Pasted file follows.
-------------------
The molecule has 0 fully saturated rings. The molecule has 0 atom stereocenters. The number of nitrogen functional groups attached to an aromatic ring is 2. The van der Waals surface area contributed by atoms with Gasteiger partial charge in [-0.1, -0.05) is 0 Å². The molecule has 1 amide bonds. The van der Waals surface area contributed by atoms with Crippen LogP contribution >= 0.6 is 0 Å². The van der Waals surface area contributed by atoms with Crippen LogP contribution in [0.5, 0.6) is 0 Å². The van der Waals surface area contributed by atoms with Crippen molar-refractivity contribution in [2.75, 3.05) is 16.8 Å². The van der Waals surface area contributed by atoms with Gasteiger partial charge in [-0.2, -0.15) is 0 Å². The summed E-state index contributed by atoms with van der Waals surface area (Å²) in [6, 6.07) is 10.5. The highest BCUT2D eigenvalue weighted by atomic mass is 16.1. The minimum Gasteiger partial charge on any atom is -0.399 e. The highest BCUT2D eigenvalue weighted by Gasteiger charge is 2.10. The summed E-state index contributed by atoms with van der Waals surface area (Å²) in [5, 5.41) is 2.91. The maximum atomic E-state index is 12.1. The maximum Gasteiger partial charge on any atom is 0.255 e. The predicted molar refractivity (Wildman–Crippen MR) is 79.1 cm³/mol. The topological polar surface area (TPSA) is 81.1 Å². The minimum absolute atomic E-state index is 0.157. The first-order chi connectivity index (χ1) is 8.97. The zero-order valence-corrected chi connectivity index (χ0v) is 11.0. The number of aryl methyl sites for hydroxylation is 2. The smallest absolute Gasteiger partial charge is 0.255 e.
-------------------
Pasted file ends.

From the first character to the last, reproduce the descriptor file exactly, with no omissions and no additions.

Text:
The molecule has 0 fully saturated rings. The molecule has 0 atom stereocenters. The number of nitrogen functional groups attached to an aromatic ring is 2. The van der Waals surface area contributed by atoms with Gasteiger partial charge in [-0.1, -0.05) is 0 Å². The molecule has 1 amide bonds. The van der Waals surface area contributed by atoms with Crippen LogP contribution >= 0.6 is 0 Å². The van der Waals surface area contributed by atoms with Crippen LogP contribution in [0.5, 0.6) is 0 Å². The van der Waals surface area contributed by atoms with Crippen molar-refractivity contribution in [2.75, 3.05) is 16.8 Å². The van der Waals surface area contributed by atoms with Gasteiger partial charge in [-0.2, -0.15) is 0 Å². The summed E-state index contributed by atoms with van der Waals surface area (Å²) in [6, 6.07) is 10.5. The highest BCUT2D eigenvalue weighted by atomic mass is 16.1. The minimum Gasteiger partial charge on any atom is -0.399 e. The highest BCUT2D eigenvalue weighted by Gasteiger charge is 2.10. The summed E-state index contributed by atoms with van der Waals surface area (Å²) in [5, 5.41) is 2.91. The maximum atomic E-state index is 12.1. The maximum Gasteiger partial charge on any atom is 0.255 e. The predicted molar refractivity (Wildman–Crippen MR) is 79.1 cm³/mol. The topological polar surface area (TPSA) is 81.1 Å². The minimum absolute atomic E-state index is 0.157. The first-order chi connectivity index (χ1) is 8.97. The zero-order valence-corrected chi connectivity index (χ0v) is 11.0. The number of aryl methyl sites for hydroxylation is 2. The smallest absolute Gasteiger partial charge is 0.255 e.